the data source password for this specific environment has been customized and set to a new value.
Recording this information is critical because it is very hard to be able to intelligently and correctly adapt an application's state - when upgrading to a new version, for instance, or adding new servers to the target cluster - if you do not know where the application is currently running.
If we are going to achieve hassle-free, push-button deployments, another thing we will have to reconsider is whether we really need to tweak and customize our infrastructure in every way possible. Indeed, some companies seem to almost have a policy that any setting that might be a default should be regarded with suspicion and, preferably, changed.
Much as custom project layouts made setting up a build unnecessarily tedious and complicated in a convention- and model-based system, stubbornly refusing to go with infrastructure defaults will make it harder to get hassle-free deployments that truly cover all the steps required.
Sticking with defaults not only encourages reusability because the chances are much higher that a solution developed for a different scenario will also work in yours. It also improves maintainability and cuts down on the risk of "ripple" changes, where a custom value in the setting for the servers hosting application X requires further changes to the setup of application Y etc.
Support a "clean build"
When building a large project, we try to cut down on the time taken by recompiling only the source code that has been modifying. When deploying applications, we similarly want to save time when upgrading to a new version, especially when this time represents production downtime.
However, we also know that, eventually, some parts of any incremental build will end up going out of sync, causing strange compilation problems, or features or fixes not appearing when they should.
What do we do in such a case? Do we laboriously try to track down the files that are out of sync and rebuild piece by piece? No, we simply run a clean build to start from scratch, because in 99% of cases it's much quicker to simply rebuild than try to track down the cause of the problem.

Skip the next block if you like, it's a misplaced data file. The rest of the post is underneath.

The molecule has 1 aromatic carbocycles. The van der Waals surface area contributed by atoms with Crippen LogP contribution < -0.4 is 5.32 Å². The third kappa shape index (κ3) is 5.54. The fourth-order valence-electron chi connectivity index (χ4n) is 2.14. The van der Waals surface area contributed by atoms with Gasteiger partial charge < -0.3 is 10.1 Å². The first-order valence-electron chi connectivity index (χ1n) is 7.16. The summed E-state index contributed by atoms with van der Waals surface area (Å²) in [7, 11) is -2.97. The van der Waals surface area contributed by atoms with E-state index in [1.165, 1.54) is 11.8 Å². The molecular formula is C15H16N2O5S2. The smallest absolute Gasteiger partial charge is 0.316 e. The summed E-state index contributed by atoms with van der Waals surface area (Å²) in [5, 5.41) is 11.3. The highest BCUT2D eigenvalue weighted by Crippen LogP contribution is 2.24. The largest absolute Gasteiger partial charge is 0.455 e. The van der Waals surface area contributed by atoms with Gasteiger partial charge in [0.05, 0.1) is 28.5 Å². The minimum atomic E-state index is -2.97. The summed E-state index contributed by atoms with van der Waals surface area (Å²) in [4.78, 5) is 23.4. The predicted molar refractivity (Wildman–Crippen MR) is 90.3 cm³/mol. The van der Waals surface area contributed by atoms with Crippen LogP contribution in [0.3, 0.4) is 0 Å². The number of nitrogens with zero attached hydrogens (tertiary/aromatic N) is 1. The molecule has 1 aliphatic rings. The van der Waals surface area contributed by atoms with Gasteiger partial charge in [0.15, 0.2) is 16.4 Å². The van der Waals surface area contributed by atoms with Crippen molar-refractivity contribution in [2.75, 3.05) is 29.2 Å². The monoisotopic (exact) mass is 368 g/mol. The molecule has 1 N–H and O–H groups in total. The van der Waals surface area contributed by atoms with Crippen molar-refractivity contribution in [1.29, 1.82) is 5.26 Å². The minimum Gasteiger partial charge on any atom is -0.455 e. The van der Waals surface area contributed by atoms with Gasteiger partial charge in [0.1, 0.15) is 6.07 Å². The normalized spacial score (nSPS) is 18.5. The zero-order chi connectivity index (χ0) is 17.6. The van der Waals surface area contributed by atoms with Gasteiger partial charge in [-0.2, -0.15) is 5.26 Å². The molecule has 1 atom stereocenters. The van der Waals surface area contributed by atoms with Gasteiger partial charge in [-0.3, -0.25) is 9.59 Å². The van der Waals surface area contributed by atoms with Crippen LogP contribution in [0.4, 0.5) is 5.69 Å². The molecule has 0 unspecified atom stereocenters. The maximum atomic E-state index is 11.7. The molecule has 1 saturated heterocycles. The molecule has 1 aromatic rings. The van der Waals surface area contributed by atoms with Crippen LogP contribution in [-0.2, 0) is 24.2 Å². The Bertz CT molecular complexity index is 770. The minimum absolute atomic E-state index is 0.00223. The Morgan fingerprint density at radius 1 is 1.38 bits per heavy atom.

In deployment-land, we seldom have the ability to clean build, and this is one of the main causes for the stressful, time- and resource-consuming troubleshooting hunts that are still far too common. Of course, in order to clean build a system we need full versioning of the environment, its configuration and the applications deployed to it. Virtual appliances and virtualization solutions with snapshot capabilities will have a major role to play here.
We also need a known state for durable resources such as databases, which remains challenging but is being addressed by a growing number of products out there.
Push button deployments
Taking stock, it's clear that there is still some way to go. We're slowly developing a common model, but both "(Re)discovering vanilla" and "Supporting a "clean build" are visions not quite yet on the horizon of most large companies.
In fact, it's not so much technological advances that are required - many startups are pretty close to push-button deployments and continuous delivery. Indeed, the "poster children" of this movement already have setups where every commit can pass through an entire regression, integration and performance testing suite and potentially go straight to production.
No, the important hurdles to be taken are procedural and mental, changing rusty ways of working and entrenched mindsets.
For those that can make it, though, the benefits in terms of accelerated business value will